The ASCE Board of Direction voted unanimously at its July meeting to adopt new language in the Society’s Code of Ethics that expresses a professional obligation to provide fair and equal treatment for all.
The ASCE Code of Ethics, adopted in 1914, lays out the model for professional conduct for ASCE members. The newly adopted canon – Canon 8 in the Code of Ethics – states:
Engineers shall, in all matters related to their profession, treat all persons fairly and encourage equitable participation without regard to gender or gender identity, race, national origin, ethnicity, religion, age, sexual orientation, disability, political affiliation, or family, marital, or economic status.
a. Engineers shall conduct themselves in a manner in which all persons are treated with dignity, respect, and fairness.
b. Engineers shall not engage in discrimination or harassment in connection with their professional activities.
c. Engineers shall consider the diversity of the community, and shall endeavor in good faith to include diverse perspectives, in the planning and performance of their professional services.
“ASCE has been working to advance diversity and inclusion within the engineering profession for many decades, and the Board’s recent action of codifying its longstanding policy in the Code of Ethics reflects our collective responsibility to promote a diverse and inclusive profession,” said ASCE Executive Director Tom Smith, ENV SP, CAE, F.ASCE.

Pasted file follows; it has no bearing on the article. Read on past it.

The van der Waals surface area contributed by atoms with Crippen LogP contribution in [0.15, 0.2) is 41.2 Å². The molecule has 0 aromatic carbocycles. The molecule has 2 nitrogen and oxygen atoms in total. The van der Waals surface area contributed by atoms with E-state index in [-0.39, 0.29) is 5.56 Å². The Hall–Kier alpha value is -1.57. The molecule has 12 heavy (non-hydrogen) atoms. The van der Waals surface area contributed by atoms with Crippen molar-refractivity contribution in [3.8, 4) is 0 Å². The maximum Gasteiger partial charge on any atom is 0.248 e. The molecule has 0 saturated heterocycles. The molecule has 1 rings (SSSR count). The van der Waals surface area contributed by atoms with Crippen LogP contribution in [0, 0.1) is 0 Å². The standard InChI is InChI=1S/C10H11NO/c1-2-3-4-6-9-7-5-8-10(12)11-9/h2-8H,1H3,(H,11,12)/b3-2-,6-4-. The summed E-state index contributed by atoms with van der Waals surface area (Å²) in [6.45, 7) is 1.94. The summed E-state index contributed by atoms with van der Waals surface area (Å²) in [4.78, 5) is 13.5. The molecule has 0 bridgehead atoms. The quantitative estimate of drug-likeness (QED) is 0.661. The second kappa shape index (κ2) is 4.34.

ASCE’s Committee on Diversity and Inclusion and Committee on Ethical Practice began collaborating on the new canon in 2016, seeking to provide a basis for enforcing ASCE’s commitment to diversity and inclusion.
Quincy Alexander, M.ASCE, chair of CDI, presented the rationale for Canon 8 to the Board of Direction in March, citing the number of government agencies, engineering societies, and private engineering companies with similar provisions already in their bylaws.
“This was a case where we wanted to make ASCE’s position bold and visible,” Alexander said. “This is what our peer organizations are doing, and what our clients and employers expect of us. This is why there is a need for this.”
The addition of Canon 8 marks the first revision to the ASCE Code of Ethics since 2006.
“With this support, our Society is pledging to professionally treat everyone fairly and promote equitable involvement,” said Board member Melissa Wheeler, M.ASCE, Region 5 Director. “I’m honored to be part of a Board of Direction that would unanimously support adding Canon 8 to our Code of Ethics.”